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PHOENIX-During the third quarter, the metropolitan Phoenix office market saw a slight improvement, with increased net absorption and a slight decline in the overall vacancy rate, according to the latest statistics from Cushman & Wakefield of Arizona Inc. It marks the Valley’s first positive for this year, with year-to-date net absorption at 117,000 sf, says the Phoenix team.

Overall vacancy dropped from 17.6% to 16.8% during the quarter. At the onset of 2001, vacancy was riding at 13.1%.

“We’re pleased with this rally and are optimistic that this level of leasing will continue through yearend,” says Tim Whittemore, New York City-based C&W’s senior director in Arizona. “The pace of leasing activity certainly picked up during third quarter and we have anticipated continued acceleration. However, the terrorist attacks of Sept. 11 resulted in some companies putting lease plans on hold. So we are likely not to see a significant increase in the absorption pace until next year.”

The office market’s slight improvement in the third quarter is only a brief reprieve, Whittemore says, expect an increase in the vacancy rate in the fourth quarter. “The third quarter decline in overall vacancy occurred because we had a surge in leasing while a relatively small amount of new product came on line,” he explains. “This provided us with a ‘vacancy honeymoon’ of sorts. Anticipated construction completions for fourth quarter will drive the vacancy figures back up.”

Nearly 1.62 million sf delivered so far this year, of which only 85,600 sf came due in the third reporting period. Whittemore predicts that 2.5 million sf will be added in Q4. “This influx of new inventory will increase our overall vacancy percentages to 18% or more,” he says.

This year’s overall net absorption is predicted to range between 500,000 sf and one million sf, which is sticker shock in comparison to 2000′s 3.3 million sf of net absorption. “Based on the cyclical time lines, 2002 should bring more recovery with steady leasing and very little construction,” says Whittemore.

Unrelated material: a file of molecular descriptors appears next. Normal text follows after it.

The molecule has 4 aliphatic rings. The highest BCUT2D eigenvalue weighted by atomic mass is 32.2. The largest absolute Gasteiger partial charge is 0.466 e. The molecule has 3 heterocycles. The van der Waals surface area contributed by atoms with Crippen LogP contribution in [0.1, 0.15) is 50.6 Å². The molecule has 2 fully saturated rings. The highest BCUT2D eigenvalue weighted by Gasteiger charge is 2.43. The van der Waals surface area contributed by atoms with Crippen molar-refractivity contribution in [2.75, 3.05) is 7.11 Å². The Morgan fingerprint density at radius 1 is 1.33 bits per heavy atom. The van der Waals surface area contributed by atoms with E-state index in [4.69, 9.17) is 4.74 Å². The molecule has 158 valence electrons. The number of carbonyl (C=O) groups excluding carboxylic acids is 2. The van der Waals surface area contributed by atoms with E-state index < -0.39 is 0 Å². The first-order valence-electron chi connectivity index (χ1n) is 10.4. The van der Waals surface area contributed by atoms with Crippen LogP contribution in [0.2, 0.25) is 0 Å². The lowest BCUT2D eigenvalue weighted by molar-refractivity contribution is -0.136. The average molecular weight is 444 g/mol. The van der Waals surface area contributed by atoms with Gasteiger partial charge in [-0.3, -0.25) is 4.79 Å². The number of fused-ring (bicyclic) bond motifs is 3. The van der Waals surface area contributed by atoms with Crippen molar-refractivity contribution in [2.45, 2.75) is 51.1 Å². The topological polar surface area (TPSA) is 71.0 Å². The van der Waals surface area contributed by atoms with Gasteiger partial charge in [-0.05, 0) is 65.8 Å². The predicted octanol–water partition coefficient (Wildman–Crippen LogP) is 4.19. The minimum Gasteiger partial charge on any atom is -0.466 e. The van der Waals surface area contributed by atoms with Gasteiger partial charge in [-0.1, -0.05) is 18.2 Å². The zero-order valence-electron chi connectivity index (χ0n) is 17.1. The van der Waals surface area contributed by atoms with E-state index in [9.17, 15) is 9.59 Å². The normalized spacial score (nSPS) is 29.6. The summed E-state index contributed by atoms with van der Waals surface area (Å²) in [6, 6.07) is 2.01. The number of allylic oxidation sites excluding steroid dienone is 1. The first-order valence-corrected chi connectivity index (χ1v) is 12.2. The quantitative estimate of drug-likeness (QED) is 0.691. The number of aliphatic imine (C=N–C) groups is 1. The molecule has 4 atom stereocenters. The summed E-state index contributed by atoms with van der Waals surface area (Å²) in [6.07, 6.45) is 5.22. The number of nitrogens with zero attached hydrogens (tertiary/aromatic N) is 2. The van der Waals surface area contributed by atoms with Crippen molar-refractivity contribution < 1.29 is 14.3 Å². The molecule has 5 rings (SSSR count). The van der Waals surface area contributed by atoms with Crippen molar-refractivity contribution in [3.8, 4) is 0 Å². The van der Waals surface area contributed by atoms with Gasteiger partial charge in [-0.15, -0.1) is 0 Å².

During third quarter, suburban markets posted 256,000 sf of net absorption, counterbalancing the 139,000 sf of negative net absorption experienced in the CBD. This was the first time this year that the suburban markets, as a whole, have posted positive net absorption.

“Leasing activity was spread fairly evenly throughout the Valley with small and medium-sized tenants providing the absorption surge,” says Whittemore. “The suburban markets rose to drive the commercial real estate economy last quarter and class A properties dominate within those areas.”

All but three of the suburban areas had positive net absorption, with Scottsdale Airpark, Tempe and Deer Valley leading the field. Those submarkets posting the most negative year-to-date absorption numbers were Squaw Peak with a minus 187,754 sf and Midtown at a negative 101,863 sf. Midtown will lose even more ground in the fourth quarter when copper giant Phelps Dodge exits a high-rise near Central Avenue and Thomas for its new Downtown headquarters.

Class A projects have experienced the majority of positive net absorption activity during the year, recording 656,000 sf at the end of third quarter. Classes B and C have posted negative net absorption this year as well.

Sublease space continues to be a major factor in the office market, with 2.6% of available office space falling in the sublease category. Scottsdale appears to contain the highest percentage of sublease space. Scottsdale Airpark posted 5.7% of sublease space; Central Scottsdale, 3.9%; and The Ranches, 3.8%.

Overall vacancy rates decreased in the suburban submarkets, but increased slightly in the CBD. The CBD’s vacancy rose to 16.1%, up from 15.6% at midyear. Midtown led the CBD increase, going from 16.3% to 17.2%. All but three suburban areas saw decreases in overall vacancy. Deer Valley Corridor dropped significantly from 30.5% to 26.9%. However, Squaw Peak’s rose from 18% to 23.9%. On average, suburban overall vacancies dropped this past quarter from 18.5% to 17.1%.

Direct average rental rates dipped slightly in the past three months, coming in at $20.40 per sf instead of $20.92 per sf. “Landlords are now competing to fill buildings, frequently offering tenants early occupancy and expanded tenant improvement allowances,” Whittemore says. “We expect this to continue until vacancy figures again fall below the 14% range.

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